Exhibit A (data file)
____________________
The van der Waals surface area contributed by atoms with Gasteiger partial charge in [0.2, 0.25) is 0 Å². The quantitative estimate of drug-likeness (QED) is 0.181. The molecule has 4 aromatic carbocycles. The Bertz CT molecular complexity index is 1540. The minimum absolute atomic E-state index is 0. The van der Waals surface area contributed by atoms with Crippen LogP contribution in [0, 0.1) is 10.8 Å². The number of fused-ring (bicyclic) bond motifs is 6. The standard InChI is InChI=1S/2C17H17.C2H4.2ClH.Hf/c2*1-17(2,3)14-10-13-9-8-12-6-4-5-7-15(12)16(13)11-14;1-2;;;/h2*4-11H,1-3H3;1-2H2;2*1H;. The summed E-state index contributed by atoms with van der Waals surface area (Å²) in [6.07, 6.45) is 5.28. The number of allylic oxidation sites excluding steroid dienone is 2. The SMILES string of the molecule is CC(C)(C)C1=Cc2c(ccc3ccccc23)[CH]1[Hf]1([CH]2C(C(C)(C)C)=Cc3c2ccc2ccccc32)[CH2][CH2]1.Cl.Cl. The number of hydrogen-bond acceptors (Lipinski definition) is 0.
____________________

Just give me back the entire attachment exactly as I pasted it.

The van der Waals surface area contributed by atoms with Gasteiger partial charge in [0.2, 0.25) is 0 Å². The quantitative estimate of drug-likeness (QED) is 0.181. The molecule has 4 aromatic carbocycles. The Bertz CT molecular complexity index is 1540. The minimum absolute atomic E-state index is 0. The van der Waals surface area contributed by atoms with Crippen LogP contribution in [0, 0.1) is 10.8 Å². The number of fused-ring (bicyclic) bond motifs is 6. The standard InChI is InChI=1S/2C17H17.C2H4.2ClH.Hf/c2*1-17(2,3)14-10-13-9-8-12-6-4-5-7-15(12)16(13)11-14;1-2;;;/h2*4-11H,1-3H3;1-2H2;2*1H;. The summed E-state index contributed by atoms with van der Waals surface area (Å²) in [6.07, 6.45) is 5.28. The number of allylic oxidation sites excluding steroid dienone is 2. The SMILES string of the molecule is CC(C)(C)C1=Cc2c(ccc3ccccc23)[CH]1[Hf]1([CH]2C(C(C)(C)C)=Cc3c2ccc2ccccc32)[CH2][CH2]1.Cl.Cl. The number of hydrogen-bond acceptors (Lipinski definition) is 0.